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DEPARTMENT OF THE NAVY -- NAVAL HISTORICAL CENTER
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Pallas

 

An epithet of Athena, the Greek goddess of wisdom, and the name of an asteroid between Mars and Jupiter.

 

(Fr: a. 26 9-pdrs., 6 4-pdrs.)

 

Soon after she had been completed, Pallas, a privateer built in France in 1778, commanded by Capitaine de Brulot Cottineau de Kerloguen, made one voyage carrying military stores to North Carolina. While awaiting a return cargo, her crew helped the state to fortify a position on Point Lookout named Fort Hancock. Returning to France, Pallas fared so well in a brush with HMS La Brune that the ship, captain, and crew were taken into the French Navy.

 

In the spring of 1779 Pallas was one of several ships turned over to American commissioners at Paris to form a squadron commanded by Captain John Paul Jones. Taken into the Continental Navy, Pallas departed Groix Roads, near L’Orient, France, 19 June 1779, with Jones’ squadron to escort French merchantmen to Bordeaux and other ports on the Bay of Biscay.

 

The ships returned to L’Orient 1 July, but Pallas, Vengence, and Cerf soon got underway again cruising off Belle-Ile to protect Allied shipping from British privateers. Returning from this assignment, she prepared for a longer cruise under Jones.

 

The American fleet departed Groix Roads before dawn 14 August to begin the cruise around the British Isles. Four days later Monsieur, a French privateer which had started the cruise with the American squadron, captured a ship but left with her prize the next day. A large ship outran Jones 1920 August; but on the 21st Mayflower, a brigantine heading toward Liverpool laden with provisions from London, struck her colors, and was sent to L’Orient.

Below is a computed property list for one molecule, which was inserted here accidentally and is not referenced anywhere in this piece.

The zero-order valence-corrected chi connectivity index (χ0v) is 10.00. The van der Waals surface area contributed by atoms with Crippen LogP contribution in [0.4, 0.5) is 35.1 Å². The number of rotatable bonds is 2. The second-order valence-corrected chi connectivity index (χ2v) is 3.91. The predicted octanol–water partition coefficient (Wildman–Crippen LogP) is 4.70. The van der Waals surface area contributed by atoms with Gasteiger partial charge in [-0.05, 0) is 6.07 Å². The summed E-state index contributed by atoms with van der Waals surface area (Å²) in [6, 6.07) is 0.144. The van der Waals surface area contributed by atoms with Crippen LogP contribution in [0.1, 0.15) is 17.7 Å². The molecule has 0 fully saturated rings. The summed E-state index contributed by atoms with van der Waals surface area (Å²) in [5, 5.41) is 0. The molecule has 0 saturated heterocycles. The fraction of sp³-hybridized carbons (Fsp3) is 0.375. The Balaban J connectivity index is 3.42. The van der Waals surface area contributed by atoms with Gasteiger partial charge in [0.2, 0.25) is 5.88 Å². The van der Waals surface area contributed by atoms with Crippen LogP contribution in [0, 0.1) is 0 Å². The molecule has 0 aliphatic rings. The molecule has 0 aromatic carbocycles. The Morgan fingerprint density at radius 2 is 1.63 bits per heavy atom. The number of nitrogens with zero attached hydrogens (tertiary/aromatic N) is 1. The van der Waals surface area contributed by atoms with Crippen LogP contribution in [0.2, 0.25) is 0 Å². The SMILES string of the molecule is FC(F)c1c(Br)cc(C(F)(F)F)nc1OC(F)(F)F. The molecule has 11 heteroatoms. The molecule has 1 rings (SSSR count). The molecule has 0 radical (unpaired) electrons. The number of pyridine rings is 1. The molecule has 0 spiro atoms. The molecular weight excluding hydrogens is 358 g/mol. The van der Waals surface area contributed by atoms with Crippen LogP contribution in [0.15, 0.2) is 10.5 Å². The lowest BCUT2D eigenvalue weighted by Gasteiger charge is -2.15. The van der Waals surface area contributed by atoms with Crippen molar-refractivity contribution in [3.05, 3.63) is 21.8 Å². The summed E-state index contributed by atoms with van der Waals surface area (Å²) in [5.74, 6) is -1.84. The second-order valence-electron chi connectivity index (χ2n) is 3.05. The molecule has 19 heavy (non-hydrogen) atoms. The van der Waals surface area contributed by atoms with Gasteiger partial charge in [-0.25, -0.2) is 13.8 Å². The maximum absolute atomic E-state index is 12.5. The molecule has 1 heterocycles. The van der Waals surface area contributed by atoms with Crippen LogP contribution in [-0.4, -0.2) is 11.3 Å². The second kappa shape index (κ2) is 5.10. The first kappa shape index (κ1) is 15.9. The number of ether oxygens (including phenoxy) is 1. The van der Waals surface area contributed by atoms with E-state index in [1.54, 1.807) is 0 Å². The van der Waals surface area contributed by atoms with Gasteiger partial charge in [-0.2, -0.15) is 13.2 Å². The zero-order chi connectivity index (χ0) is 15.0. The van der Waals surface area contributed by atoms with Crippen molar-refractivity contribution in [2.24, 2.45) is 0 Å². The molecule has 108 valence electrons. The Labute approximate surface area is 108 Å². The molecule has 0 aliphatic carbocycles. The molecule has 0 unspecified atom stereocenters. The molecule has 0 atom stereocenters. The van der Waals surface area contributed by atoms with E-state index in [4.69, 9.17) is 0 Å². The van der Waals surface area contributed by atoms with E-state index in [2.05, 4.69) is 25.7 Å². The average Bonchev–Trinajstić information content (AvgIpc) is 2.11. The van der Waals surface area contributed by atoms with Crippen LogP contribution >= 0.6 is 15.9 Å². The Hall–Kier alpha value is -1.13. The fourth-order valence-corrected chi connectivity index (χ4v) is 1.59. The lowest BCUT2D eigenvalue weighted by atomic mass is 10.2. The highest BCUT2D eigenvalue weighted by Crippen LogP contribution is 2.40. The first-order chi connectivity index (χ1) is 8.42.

The little squadron was scattered by a storm on the night of the 26th, but reassembled on the night of 1–2 September. The following afternoon they took an Irish brigantine returning from Norway. On the 15th they captured two colliers from Leith headed for Riga. Two days later, contrary winds frustrated an attempt to attack the port of Leith.

 

Returning toward France on the 23rd, the Americans encountered a large convoy off Flamborough Head escorted by the British frigate HMS Serapis and sloop of war Countess of Scarborough. In the ensuing battle, while Jones in Bon Homme Richard won undying fame defeating Serapis despite tremendous odds, Pallas captured Countess of Scarborough after an hour’s action. Then, besides manning their prize, Pallas’s crew labored to save Bon Homme Richard until the battered frigate sank in the forenoon of the 25th.

 

After the war, Pallas was returned to France.